Many energy experts are urging households to lock into low fixed tariffs amid a fear prices could rise after the cheapest tariff was pulled.

Ovo Energy withdrew its table-topping deal last week, while Npower will hike prices for tens of thousands next week (see the Ovo and Npower price hikes MSE news stories).

Ovo specifically blames the rise in wholesale prices paid by power firms to buy energy for the increase. Figures from energy analyst firm Utilyx show wholesale electricity prices are up 14% since their low in late March.

Meanwhile, the price power firms pay today for gas next winter (which can be bought in advance) is up by 54% compared to the average price they'd have paid last winter for immediate use.

Regardless of whether you fix or not, if you're lumbering on your provider's standard tariff you should switch as the difference between the top standard rates and the top online rates is around £300 per year for a typical customer (see the Cheap Gas & Electricity guide).

As well as a fixed tariff, where the price you pay per energy unit is constant for the term, you can also cap costs which means prices cannot rise beyond a defined point, but they can drop.

We asked five experts today whether you should fix. Here are their views:

Should you fix? - the 'yes' camp

Mark Todd, director of price comparison site, says: "The market seems to be bottoming out and there is a chance next winter that we may see prices start to rise again.

"Now could be a great time to opt for a fixed tariff if customers want stability as fixed rates are at their lowest level for two years. However, there are signs this may change soon so for some it will be question of taking the gamble now before it is too late."

Andrew Horstead, research manager at Utilyx, says: "People should start thinking about taking advantage of low fixed prices now. I am coming to the view that we have seen the market low (in wholesale prices).

"It is unlikely that suppliers will lower tariffs going forward, particularly if we have seen the bottom of the market."

Should you fix? - the 'yes, but with caveats' camp

Ann Robinson, director of consumer policy at price comparison site, says: "If you want peace of mind they you should fix but you should be looking at the longer term fixes. My view is that prices will remain stable or fall by this time next year but rise later.

"If there is a good five-year deal it is worth thinking about it as prices may rise later, though you will pay a premium for such a long fix."

Should you fix? - the 'wait' camp

Ken Geddes, sales and marketing director at price comparison site, says: "For now, we would push towards the best variable deal with the lowest standing charge as there is nothing around the corner to say prices will go through the roof.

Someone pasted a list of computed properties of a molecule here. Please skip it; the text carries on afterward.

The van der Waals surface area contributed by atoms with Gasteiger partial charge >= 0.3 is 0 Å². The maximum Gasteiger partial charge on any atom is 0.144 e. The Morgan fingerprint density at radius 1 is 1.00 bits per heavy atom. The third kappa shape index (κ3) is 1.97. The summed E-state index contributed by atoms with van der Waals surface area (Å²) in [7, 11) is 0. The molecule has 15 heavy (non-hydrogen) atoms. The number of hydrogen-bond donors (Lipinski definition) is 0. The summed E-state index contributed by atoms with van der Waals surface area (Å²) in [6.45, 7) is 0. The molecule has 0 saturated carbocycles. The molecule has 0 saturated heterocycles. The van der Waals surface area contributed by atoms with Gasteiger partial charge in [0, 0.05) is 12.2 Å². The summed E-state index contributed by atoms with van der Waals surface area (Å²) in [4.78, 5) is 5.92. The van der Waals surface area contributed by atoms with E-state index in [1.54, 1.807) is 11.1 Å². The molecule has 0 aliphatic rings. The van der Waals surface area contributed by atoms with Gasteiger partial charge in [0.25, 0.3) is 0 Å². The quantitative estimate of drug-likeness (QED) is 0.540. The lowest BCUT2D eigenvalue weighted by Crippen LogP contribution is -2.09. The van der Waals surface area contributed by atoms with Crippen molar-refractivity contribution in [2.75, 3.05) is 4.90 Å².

"But be ready to fix in September of October if things look like they will change."

Should you fix? - the 'sitting on the fence' camp

A spokesman for price comparison site says: "Given the volatility in the market with pricing, customers should move to the deal with best suits their needs."

Our view

Martin Lewis, creator, says: "Much like fixed rate mortgages, a capped tariff gives price surety. Even the regulator says in the long term prices are likely to rise substantially.

"So if you can get a cheap cap, without paying a premium, the only downside risk is that you may have to pay an exit penalty if you find something cheaper.

"This is a small price to pay for stability for those whose finances are precarious."

How do fix and variable prices vary?

  • One-year fixes. There is little difference in average prices between the top variable rates and top one-year fixed rates.

    Figures from Energyhelpline show that the top variable deal for average consumption, Npower's Sign Online 18, is only £7 a year cheaper, at £876 a year, than the top fixed plan, Eon's £883 per year FixOnline tariff.

    This is despite fixed and capped tariffs generally attracting a premium to pay for the added security of knowing your payments.

  • Longer term fixes. Here, there is a premium to pay. Energyhelpline says the best two-year fix, Scottish Power's Capped price energy June 2012 deal, costs £1,111 for an average household.

    This is £235 more expensive than the best variable deal. Therefore, prices would need to rise by at least 26% over the two years to be better off on the two-year deal.

    Over five years, EDF's fixed price 2015 deal costs £1,198 a year on average, meaning prices would have to rise by at least 36% over the term to make it worthwhile compared to the top variable rate.

Many fixed and capped deals have an exit penalty, sometimes of up to £70, if you leave before the end of the term. They only become a problem if you pay them and the deal you move to saves you less than the cost of the penalty.

How to choose the best deal

Once you've decided whether to fix or not, do a comparison of the tariffs available and switch if you can save (see the Cheap Gas & Electricity guide).

When switching, don't believe the hype from the major firms which often claim they have the cheapest prices.

The energy market is complicated so determining which is the cheapest provider for you depends on where you live and how much power you use.

Further reading/Key links

Slash energy costs: Cheap Gas & Electricity
Your rights: Fight Energy Direct Debits
Capped tariff help: Is your Cap/Fix ending soon?
Boiler protection: Boiler Cover